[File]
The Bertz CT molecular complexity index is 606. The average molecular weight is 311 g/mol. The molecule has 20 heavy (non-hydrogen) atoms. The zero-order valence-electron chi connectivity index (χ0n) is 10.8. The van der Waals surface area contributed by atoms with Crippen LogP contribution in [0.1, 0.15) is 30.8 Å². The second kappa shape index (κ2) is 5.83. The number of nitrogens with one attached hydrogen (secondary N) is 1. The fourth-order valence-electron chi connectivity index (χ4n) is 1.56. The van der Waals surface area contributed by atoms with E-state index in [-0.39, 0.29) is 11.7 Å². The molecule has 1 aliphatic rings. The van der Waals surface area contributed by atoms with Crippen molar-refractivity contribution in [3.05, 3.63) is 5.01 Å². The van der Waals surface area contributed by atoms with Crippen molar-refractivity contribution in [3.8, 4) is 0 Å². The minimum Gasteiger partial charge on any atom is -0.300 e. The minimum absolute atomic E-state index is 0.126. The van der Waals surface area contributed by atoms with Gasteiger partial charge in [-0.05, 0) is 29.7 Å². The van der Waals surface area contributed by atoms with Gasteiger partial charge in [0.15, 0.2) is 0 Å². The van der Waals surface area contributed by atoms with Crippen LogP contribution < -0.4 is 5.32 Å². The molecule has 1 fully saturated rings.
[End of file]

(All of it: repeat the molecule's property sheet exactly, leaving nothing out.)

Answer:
The Bertz CT molecular complexity index is 606. The average molecular weight is 311 g/mol. The molecule has 20 heavy (non-hydrogen) atoms. The zero-order valence-electron chi connectivity index (χ0n) is 10.8. The van der Waals surface area contributed by atoms with Crippen LogP contribution in [0.1, 0.15) is 30.8 Å². The second kappa shape index (κ2) is 5.83. The number of nitrogens with one attached hydrogen (secondary N) is 1. The fourth-order valence-electron chi connectivity index (χ4n) is 1.56. The van der Waals surface area contributed by atoms with E-state index in [-0.39, 0.29) is 11.7 Å². The molecule has 1 aliphatic rings. The van der Waals surface area contributed by atoms with Crippen molar-refractivity contribution in [3.05, 3.63) is 5.01 Å². The van der Waals surface area contributed by atoms with Crippen molar-refractivity contribution in [3.8, 4) is 0 Å². The minimum Gasteiger partial charge on any atom is -0.300 e. The minimum absolute atomic E-state index is 0.126. The van der Waals surface area contributed by atoms with Gasteiger partial charge in [-0.05, 0) is 29.7 Å². The van der Waals surface area contributed by atoms with Gasteiger partial charge in [0.15, 0.2) is 0 Å². The van der Waals surface area contributed by atoms with Crippen LogP contribution < -0.4 is 5.32 Å². The molecule has 1 fully saturated rings.